Warfare in Mesoamerica can be reconstructed only from the cultural remains that have been left behind in the portable art, sculpture, architecture, and documents of the ancient Maya and Aztecs.
Warfare in Mesoamerica can be reconstructed only from the cultural remains that have been left behind in the portable art, sculpture, architecture, and documents of the ancient Maya and Aztecs. Although this incomplete record allows only a partial glimpse of the politics, military achievements, weapons, and strategies of these early people, archaeologists and historians have been able to reconstruct much of their ancient military and warfare history. The cultures and chronologies of the ancient Maya and Aztecs differed greatly, but many parallels can be drawn between their politics and warfare strategies.
The ancient Maya were once thought to have been gentle stargazers; however, discoveries such as that in 1946 of the murals at Bonampak in Chiapas, southern Mexico, depict violent and bloody scenes of warfare and sacrifice. Because the Maya are a much older culture, there is less abundant information about their methods of warfare than those of the Aztecs. The ancient history of the Maya region is typically divided into three periods: the Formative (c. 1500
The Aztecs, wandering barbarians, arrived late in Mesoamerica, settling at the site of
Religious fervor drove the Aztecs into constant war to capture political prisoners for sacrifice to their gods. Gory images of war captives with their hearts gouged out have been inextricably tied to the Aztecs.
The greatest military achievement for the ancient Maya was the successful capture and sacrifice of a king from a neighboring and competing polity. Although this was a relatively rare event, it was depicted with both hieroglyphic text and images on the monuments of the victorious king. This visual and textual propaganda legitimized the power of the ruling king and often had profound effects on the cities of both the victor and loser. For example, in the first millennium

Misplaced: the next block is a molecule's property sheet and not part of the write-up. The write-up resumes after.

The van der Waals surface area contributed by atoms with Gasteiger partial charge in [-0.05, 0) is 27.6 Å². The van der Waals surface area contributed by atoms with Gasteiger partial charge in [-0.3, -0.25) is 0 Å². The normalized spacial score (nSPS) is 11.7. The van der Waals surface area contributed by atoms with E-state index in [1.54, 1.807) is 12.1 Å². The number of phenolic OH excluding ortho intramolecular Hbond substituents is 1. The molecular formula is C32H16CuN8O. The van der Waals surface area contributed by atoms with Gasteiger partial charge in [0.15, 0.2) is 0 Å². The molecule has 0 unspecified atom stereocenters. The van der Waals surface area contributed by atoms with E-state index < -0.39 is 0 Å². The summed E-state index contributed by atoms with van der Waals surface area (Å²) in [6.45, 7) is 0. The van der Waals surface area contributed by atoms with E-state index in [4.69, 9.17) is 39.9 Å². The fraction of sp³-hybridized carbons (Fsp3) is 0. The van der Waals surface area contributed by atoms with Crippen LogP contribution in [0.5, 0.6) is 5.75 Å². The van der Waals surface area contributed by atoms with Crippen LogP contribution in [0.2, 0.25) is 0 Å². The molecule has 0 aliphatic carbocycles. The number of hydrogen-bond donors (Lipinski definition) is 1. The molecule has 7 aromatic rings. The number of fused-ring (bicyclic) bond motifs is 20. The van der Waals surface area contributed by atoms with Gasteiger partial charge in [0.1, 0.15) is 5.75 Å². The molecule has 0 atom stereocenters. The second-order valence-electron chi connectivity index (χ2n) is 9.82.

Military achievement for the ancient Aztecs was measured by the expansion of territory through intimidation of enemies in battle or simply the threat of battle. After the Aztecs had successfully moved into a new area, they became reliant on local leaders to successfully maintain their domains. Rather than install their own leaders in newly conquered areas, at the expense of their own human resources, the Aztecs would allow local leaders to remain in their positions under Aztec power. The Aztecs allowed the vanquished to maintain their traditional systems of trade and markets, while at the same time extracting some of the local resources as tribute. This system of loose military alliances allowed the Aztecs to spread their forces across a much broader region. The Spanish noted at the time of contact that the Aztecs were a fierce people, with a skilled military that lacked a fear of battle. Although there are few monuments dedicated to the successful military achievements of individuals, extensive records of tribute were documented, indicating the territory that was maintained and the resources that were extracted. Successful soldiers were highly valued and were rewarded for their valor with the special recognition of promotions and distinctive uniforms.
Due to the fragmentary archaeological record, it is unlikely that a conclusive inventory of the weapons, uniforms, and armor of the ancient Maya and Aztecs will ever be cataloged. However, depictions in art and documents from the pre- and postcontact periods do give insight into the more common and important weapons of warfare employed by these cultures.
An Aztec warrior, carrying a wooden sword with stone blades and a decorated shield and dressed in cotton armor and an animal-head helmet.
The bow and
Weapons used in close combat included the thrusting